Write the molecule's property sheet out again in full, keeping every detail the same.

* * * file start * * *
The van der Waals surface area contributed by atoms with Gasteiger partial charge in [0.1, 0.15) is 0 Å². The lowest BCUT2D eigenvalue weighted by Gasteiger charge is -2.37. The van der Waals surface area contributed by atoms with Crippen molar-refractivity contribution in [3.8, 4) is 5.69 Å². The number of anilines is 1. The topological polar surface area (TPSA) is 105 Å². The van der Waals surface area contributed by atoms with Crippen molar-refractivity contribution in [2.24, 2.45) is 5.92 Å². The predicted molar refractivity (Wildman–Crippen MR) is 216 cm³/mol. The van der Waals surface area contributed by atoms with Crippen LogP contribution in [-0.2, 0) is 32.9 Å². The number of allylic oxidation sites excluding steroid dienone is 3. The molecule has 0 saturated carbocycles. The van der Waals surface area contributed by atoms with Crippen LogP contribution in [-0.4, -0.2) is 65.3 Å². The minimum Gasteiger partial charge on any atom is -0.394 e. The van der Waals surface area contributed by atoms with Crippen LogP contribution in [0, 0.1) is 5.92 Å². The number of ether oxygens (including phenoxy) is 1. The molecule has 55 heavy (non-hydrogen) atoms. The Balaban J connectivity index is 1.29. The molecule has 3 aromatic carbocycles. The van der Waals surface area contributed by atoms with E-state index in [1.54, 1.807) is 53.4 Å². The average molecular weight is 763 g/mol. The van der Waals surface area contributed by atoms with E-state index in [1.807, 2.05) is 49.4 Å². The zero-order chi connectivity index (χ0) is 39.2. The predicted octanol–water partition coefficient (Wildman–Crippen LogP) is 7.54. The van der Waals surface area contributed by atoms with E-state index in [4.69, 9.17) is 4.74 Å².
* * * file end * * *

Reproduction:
The van der Waals surface area contributed by atoms with Gasteiger partial charge in [0.1, 0.15) is 0 Å². The lowest BCUT2D eigenvalue weighted by Gasteiger charge is -2.37. The van der Waals surface area contributed by atoms with Crippen molar-refractivity contribution in [3.8, 4) is 5.69 Å². The number of anilines is 1. The topological polar surface area (TPSA) is 105 Å². The van der Waals surface area contributed by atoms with Crippen molar-refractivity contribution in [2.24, 2.45) is 5.92 Å². The predicted molar refractivity (Wildman–Crippen MR) is 216 cm³/mol. The van der Waals surface area contributed by atoms with Crippen LogP contribution in [-0.2, 0) is 32.9 Å². The number of allylic oxidation sites excluding steroid dienone is 3. The molecule has 0 saturated carbocycles. The van der Waals surface area contributed by atoms with Crippen LogP contribution in [-0.4, -0.2) is 65.3 Å². The minimum Gasteiger partial charge on any atom is -0.394 e. The van der Waals surface area contributed by atoms with Crippen LogP contribution in [0, 0.1) is 5.92 Å². The number of ether oxygens (including phenoxy) is 1. The molecule has 55 heavy (non-hydrogen) atoms. The Balaban J connectivity index is 1.29. The molecule has 3 aromatic carbocycles. The van der Waals surface area contributed by atoms with E-state index in [1.54, 1.807) is 53.4 Å². The average molecular weight is 763 g/mol. The van der Waals surface area contributed by atoms with E-state index in [1.807, 2.05) is 49.4 Å². The zero-order chi connectivity index (χ0) is 39.2. The predicted octanol–water partition coefficient (Wildman–Crippen LogP) is 7.54. The van der Waals surface area contributed by atoms with E-state index in [4.69, 9.17) is 4.74 Å².